06 Feb GARDENING HAPPENINGS – FEBRUARY
There’s no doubt that February can try the patience of nearly every gardener, no matter what growing zone they are in. Warmer climates offer peeks into the coming Spring, which is really just teasing and does little to offset the itch. And colder climates, well, they know they need to continue to hunker down for a bit longer. Don’t let this slower pace get you down, though — just think of it as training for the upcoming gardening marathon! Check out your USDA Hardiness Zone below for suggested activities, but as always, double-check with your local garden experts for more specific planting times and recommendations for your area.
Zone 3 -4: Now’s the time to scout good deals on planters and tools at garden centers. Fertilize houseplants if you begin to see new growth emerging. Organize seed packets by planting date, and if recommended, start seeds of pansies, leeks, onions, and celery under grow lights. Check on your stored dahlia and glad bulbs, and toss out any that have deteriorated. If weather permits, prune dead or winter-damaged branches from your fruit trees, shrubs, and brambles.
Zone 5: If you’re a seed-starter, you’ve got some work to do this month. Indoors under grow lights, start seeds of veggies and flowers including celery, onion, leeks, lettuce, daisy, columbine stock, and impatiens. Bring your geranium plants out from their winter storage, cut them back by half and place them in a bright window after thoroughly watering. Want some indoor bloom? Make it happen by forcing branches from fruit trees, lilac, and forsythia — simply cut some branches and place them in a vase of water inside.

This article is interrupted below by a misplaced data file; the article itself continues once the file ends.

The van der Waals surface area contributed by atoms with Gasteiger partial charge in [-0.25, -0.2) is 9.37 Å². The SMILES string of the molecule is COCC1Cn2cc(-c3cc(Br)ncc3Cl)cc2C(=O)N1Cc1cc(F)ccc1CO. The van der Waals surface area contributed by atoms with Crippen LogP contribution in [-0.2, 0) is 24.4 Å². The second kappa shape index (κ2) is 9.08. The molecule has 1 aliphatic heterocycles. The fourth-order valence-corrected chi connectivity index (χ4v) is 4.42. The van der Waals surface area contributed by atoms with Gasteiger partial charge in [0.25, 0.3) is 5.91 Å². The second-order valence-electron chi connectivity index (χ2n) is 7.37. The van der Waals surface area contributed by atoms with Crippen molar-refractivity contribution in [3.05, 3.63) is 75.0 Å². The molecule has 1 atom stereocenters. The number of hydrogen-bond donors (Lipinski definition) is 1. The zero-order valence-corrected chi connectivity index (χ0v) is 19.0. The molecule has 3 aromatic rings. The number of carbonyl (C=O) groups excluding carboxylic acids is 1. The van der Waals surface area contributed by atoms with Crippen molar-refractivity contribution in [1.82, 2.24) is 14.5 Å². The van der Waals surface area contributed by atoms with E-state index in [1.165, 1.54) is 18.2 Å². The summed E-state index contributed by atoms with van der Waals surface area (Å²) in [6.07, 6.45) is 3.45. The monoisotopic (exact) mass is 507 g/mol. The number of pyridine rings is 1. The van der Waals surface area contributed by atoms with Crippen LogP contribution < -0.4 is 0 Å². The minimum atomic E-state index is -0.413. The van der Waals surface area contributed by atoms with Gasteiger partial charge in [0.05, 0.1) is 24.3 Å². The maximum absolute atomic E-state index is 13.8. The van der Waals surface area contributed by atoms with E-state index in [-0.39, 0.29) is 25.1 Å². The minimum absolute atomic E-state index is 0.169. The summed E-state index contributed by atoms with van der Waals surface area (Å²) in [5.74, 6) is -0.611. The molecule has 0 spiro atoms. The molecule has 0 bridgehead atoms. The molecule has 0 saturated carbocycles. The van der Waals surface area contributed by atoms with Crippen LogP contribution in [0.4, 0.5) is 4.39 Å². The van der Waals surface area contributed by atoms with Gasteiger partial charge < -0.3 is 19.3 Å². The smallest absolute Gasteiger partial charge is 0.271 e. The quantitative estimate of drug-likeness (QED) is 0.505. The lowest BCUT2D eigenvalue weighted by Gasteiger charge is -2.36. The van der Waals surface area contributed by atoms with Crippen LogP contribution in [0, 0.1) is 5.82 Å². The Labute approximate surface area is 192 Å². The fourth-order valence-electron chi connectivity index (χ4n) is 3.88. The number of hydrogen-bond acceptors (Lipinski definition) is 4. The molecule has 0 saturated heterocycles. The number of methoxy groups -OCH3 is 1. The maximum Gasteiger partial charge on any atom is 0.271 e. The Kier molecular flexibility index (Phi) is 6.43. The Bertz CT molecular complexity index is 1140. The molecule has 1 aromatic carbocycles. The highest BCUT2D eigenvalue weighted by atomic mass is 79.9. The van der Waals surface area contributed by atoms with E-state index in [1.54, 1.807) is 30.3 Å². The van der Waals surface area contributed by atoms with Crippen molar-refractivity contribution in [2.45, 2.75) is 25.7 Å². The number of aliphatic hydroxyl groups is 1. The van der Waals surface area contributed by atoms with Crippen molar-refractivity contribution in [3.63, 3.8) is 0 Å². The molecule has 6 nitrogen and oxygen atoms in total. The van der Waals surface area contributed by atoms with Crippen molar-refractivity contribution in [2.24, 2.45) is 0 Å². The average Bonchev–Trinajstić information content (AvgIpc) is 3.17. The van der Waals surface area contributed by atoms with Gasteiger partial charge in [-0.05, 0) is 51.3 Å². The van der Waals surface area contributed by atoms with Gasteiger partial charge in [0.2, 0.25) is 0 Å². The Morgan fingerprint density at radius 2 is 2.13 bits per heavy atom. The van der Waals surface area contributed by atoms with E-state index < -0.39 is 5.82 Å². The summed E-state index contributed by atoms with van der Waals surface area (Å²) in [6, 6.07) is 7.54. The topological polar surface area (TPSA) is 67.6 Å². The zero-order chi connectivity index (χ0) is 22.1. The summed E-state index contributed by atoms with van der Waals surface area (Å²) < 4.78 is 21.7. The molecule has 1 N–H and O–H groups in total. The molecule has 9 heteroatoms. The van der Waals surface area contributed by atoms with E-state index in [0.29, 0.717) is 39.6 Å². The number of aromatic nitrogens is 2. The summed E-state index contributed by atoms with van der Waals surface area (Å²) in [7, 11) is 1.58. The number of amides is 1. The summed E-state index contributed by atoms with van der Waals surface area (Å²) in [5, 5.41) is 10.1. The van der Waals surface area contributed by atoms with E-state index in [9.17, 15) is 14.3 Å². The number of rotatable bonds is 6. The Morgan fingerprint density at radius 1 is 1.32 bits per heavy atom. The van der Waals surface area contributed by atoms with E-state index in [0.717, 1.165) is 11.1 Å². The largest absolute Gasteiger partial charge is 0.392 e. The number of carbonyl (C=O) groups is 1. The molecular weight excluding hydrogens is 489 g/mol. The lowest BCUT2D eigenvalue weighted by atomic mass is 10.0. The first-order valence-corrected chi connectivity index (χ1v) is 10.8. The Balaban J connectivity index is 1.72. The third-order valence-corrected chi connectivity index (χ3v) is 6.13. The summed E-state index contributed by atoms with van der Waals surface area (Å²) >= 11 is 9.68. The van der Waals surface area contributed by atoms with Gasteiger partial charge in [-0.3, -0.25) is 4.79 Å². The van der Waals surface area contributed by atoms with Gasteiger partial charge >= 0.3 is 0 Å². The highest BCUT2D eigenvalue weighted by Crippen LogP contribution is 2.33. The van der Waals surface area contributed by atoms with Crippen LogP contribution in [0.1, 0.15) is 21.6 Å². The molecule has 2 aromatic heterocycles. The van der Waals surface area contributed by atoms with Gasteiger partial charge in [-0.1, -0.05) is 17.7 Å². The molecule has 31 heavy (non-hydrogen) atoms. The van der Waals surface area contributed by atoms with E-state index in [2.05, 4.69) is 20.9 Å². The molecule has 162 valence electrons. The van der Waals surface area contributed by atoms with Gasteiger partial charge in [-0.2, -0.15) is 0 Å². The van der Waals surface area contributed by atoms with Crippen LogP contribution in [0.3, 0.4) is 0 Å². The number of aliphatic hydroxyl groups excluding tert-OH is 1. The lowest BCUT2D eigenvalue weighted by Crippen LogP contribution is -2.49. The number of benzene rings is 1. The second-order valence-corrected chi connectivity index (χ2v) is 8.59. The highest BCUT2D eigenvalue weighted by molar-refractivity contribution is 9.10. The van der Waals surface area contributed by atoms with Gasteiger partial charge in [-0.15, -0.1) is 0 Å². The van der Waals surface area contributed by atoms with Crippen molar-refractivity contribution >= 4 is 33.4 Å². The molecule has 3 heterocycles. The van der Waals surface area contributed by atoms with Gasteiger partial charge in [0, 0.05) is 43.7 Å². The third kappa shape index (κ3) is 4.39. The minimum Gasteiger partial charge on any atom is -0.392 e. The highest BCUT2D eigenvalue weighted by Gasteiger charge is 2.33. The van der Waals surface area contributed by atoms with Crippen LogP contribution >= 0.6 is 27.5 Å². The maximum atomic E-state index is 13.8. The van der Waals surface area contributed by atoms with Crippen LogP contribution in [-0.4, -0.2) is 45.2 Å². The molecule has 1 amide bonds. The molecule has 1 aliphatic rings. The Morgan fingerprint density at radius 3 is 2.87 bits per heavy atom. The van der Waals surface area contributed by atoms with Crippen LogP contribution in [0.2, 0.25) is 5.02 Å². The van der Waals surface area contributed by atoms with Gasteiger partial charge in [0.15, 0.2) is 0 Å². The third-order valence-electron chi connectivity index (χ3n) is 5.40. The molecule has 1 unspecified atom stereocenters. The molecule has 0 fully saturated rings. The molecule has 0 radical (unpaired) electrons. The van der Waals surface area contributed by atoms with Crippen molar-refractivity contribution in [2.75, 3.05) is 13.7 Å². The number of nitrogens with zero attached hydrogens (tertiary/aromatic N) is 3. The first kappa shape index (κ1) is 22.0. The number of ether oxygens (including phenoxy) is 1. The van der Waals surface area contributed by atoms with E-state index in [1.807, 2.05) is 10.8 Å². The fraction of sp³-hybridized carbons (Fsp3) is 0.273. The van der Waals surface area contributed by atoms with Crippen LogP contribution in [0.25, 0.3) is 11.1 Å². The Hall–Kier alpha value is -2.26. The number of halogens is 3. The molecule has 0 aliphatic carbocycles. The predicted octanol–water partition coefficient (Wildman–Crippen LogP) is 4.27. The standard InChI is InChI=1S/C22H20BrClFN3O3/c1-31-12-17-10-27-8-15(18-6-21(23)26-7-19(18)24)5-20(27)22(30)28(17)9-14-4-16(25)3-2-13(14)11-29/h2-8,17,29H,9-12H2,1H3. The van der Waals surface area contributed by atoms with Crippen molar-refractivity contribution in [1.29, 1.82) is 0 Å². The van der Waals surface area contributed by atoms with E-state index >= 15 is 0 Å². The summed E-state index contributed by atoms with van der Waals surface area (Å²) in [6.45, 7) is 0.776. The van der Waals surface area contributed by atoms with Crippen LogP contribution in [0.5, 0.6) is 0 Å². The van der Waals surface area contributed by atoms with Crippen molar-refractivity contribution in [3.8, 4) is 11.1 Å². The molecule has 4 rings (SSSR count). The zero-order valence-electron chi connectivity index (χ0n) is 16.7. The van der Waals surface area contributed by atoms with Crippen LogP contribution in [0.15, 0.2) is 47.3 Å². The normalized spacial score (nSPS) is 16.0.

Zone 6: If weather allows, transplant trees, shrubs, and roses. Prune fruit trees, shrubs, and brambles as well as any shrubs that bloom in late summer. At the beginning of the month, sow seeds of onion and leek under grow lights, and at the end of the month, start seeds of broccoli, cabbage, cauliflower, Brussels sprouts, verbena, stock, wallflower, and ageratum. Look for the earliest tomatoes like Early Girl to start under grow lights as well.
Zone 7: Start seeds of all herbs plus petunias, snapdragons, and ageratum indoors under grow lights. Set out transplants of lettuce, cabbage, and onions, but be at the ready to cover and protect in the event of a late cold snap. Direct sow seeds of radish, and cold hardy lettuce as well as spinach, turnips and peas.
Zone 8: Love roses? This is your month! On Valentine’s Day, prune your existing roses, then topdress with a thick layer of mulch. Plant new rose bushes around the same time. By the 3rd week of the month, you should be able to plant potatoes 4” deep into the soil. Direct sow seeds of leaf lettuce, collards, and other greens. Prune fruit trees, and plant larkspur, lobelia, hollyhock, and allyssum. Apply a several inch layer of compost in all garden beds including over the lawn and around trees and shrubs.
Zone 9: If you didn’t get all of your ornamental planting done last fall, do it now — perennials, trees, shrubs, vines, and bare root roses fare better when planted during cooler months. Start all of your summer veggie favorites inside under grow lights (tomatoes, peppers, eggplant), as well as wax begonias, petunias, and geraniums. Direct sow seeds of radish, spinach, carrots, peas, onions, and cabbage into the garden. Plant dahlia bulbs, begonia tubers, Iceland poppies, calendula, foxglove, and primrose.
Zone 10: Direct sow seeds of corn and cucumbers, and set out transplants of hot peppers, but be prepared to cover and protect all of them in the event of a sudden cold front. Plant fast-growing varieties of radishes, carrots, and beets as well as okra, Southern peas, and sweet potatoes. Got any more stock and snapdragon transplants? Add them to the garden as a final fling before the warm weather hits.